|SURFACE TRANSPORTATION BOARD DECISION DOCUMENT|
|CSX TRANSPORTATION, INC.-ABANDONMENT EXEMPTION-IN GREENBRIER AND FAYETTE COUNTIES, W.VA.|
|Director, Office Of Environmental Analysis|
|DECISION DETERMINED THAT THE ENVIRONMENTAL IMPACT STATEMENT PROCESS IS UNNECESSARY AND INVITED THE PUBLIC TO COMMENT.|
| 170 KB|
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|Full Text of Decision|
45634 SERVICE DATE – FEBRUARY 3, 2017
SURFACE TRANSPORTATION BOARD
WASHINGTON, DC 20423
Docket No. AB 55 (Sub-No. 768X)
CSX Transportation, Inc. – Abandonment Exemption –
Greenbrier and Fayette Counties, W.Va.
In this proceeding, CSXT Transportation, Inc. (CSXT) filed a notice under 49 C.F.R. § 1152.50 seeking exemption from the requirements of 49 U.S.C. § 10903 in connection with the abandonment of approximately 6.0 miles of rail line on its Southern Region, Huntington Division, Sewell Valley Subdivision, located between milepost CAF 21.0 and milepost CAF 27.0, near Rainelle, in Greenbrier and Fayette Counties, West Virginia (the Line). CSXT states that it has reached agreement with the Greenbrier County Commission and the Fayette County Commission to convert the corridor to a trail, pursuant to the National Trails System Act at 16 U.S.C. § 1247(d).
The Line travels through several small communities and closely parallels the Meadow River in the heavily forested and rugged Appalachian Mountains. According to CSXT, there is one station at milepost CAF 21.0, Rainelle Junction, that will remain open. The Line’s right-of-way is approximately 33 feet in width from the centerline of the track and the proposed abandonment traverses United States Zip Code 25962. CSXT states that the Line does not contain any federally granted rights-of-way. If abandonment authority is granted, CSXT would be able to salvage track, ties, and other railroad appurtenances and dispose of the right-of-way. A map depicting the line in relationship to the area served is appended to this Environmental Assessment (EA).
CSXT submitted an environmental report that concludes the quality of the human environment would not be affected significantly as a result of the abandonment or any post-abandonment activities, including salvage and disposition of the right-of-way. CSXT served the environmental report on a number of appropriate federal, state, and local agencies as required
by the Surface Transportation Board’s (Board) environmental rules [49 C.F.R. § 1105.7(b)]. The Board’s Office of Environmental Analysis (OEA) has reviewed and investigated the record in this proceeding.
Diversion of Traffic
According to CSXT, no local traffic has moved over the line for at least two years and no overhead traffic would be rerouted. Accordingly, the proposed abandonment would not adversely impact the development, use and transportation of energy resources or recyclable commodities; transportation of ozone-depleting materials; or result in the diversion of rail traffic to truck traffic that could result in significant impacts to air quality or the local transportation network.
Impacts from salvage and disposal of a rail line typically include removal of tracks and ties, removal of ballast, dismantling of any bridges or other structures that may be present on the rail right-of-way, and regrading of the right-of-way. Salvage may be performed within the right-of-way, or if necessary, via construction of new access points to the right-of-way. If abandonment authority is granted, CSXT intends to salvage the rail, ties, track materials, and possibly the upper layer of ballast. CSXT does not intend to disturb or salvage any sub-grade or sub-grade structures, including bridges, trestles, culverts, and tunnels. If the rail line should become a trail under the National Trails System Act, the corridor would remain in place.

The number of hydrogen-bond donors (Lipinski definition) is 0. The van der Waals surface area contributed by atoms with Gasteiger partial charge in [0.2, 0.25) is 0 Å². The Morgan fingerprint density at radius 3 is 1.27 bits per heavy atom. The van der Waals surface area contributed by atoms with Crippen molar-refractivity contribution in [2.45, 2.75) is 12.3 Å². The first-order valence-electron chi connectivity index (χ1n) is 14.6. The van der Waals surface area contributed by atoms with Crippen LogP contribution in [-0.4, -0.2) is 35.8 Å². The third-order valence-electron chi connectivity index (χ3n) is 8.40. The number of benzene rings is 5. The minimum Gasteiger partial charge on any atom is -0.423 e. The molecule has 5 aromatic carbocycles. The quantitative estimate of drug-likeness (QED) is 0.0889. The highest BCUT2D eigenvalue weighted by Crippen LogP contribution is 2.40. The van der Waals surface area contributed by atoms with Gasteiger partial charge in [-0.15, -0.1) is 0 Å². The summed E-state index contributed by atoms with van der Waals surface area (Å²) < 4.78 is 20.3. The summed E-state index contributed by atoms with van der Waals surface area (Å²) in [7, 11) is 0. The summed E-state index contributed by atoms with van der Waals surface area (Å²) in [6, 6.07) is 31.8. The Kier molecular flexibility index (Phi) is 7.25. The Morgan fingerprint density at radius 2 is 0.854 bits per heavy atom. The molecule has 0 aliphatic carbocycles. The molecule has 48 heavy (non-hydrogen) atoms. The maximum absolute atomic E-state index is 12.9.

OEA believes that any air emissions associated with salvage operations would be temporary and would not have a significant impact on air quality. Noise associated with salvage activities would also be temporary and should not have a significant impact on the area surrounding the proposed abandonment.
OEA has not received comments from the West Virginia Department of Transportation (WVDOT), but believes that public safety would improve as a result of the proposed abandonment because CSXT intends to eliminate four at-grade public road crossings. OEA has included WVDOT in the service list for this proceeding so that it may receive a copy of the EA and provide comments on this matter, if necessary.
The West Virginia Office of the Governor commented that it has forwarded the environmental and historic report to the appropriate office for further review.
The U.S. Army Corps of Engineers’ (Corps) initially commented that a Section 404 permit under the Clean Water Act (33 U.S.C. § 1344) may be required, but later indicated that no permit would be needed because CSXT’s salvage operations would not result in the discharge of dredged or fill material into waters of the United States. CSXT has stated that it intends to conduct salvage activities in the existing right-of-way, along existing public and private crossings. No new access roads are contemplated, and CSXT does not intend to disturb any of the underlying road bed or perform any activities that would result in sedimentation or erosion of the soil. No dredging or use of fill material would occur in removing the track and ties and CSXT would transport the crossties and other debris away from the rail line and associated water resources. Finally, CSXT would use appropriate measures during salvage to prevent and control spills from fuels, lubricants and other pollutants from entering any waterways. Accordingly, OEA concludes that no further consultation with the Corps is necessary in this proceeding.
OEA has not received comments from the U.S. Environmental Protection Agency (USEPA), but believes that the proposed abandonment would not have a significant impact on land, air or water resources because CSXT has indicated that there are no known hazardous waste sites or sites where there have been known hazardous materials spills on the right-of-way proposed for abandonment. OEA has included USEPA in the service list for this proceeding so that it may review the EA and provide comments, if necessary.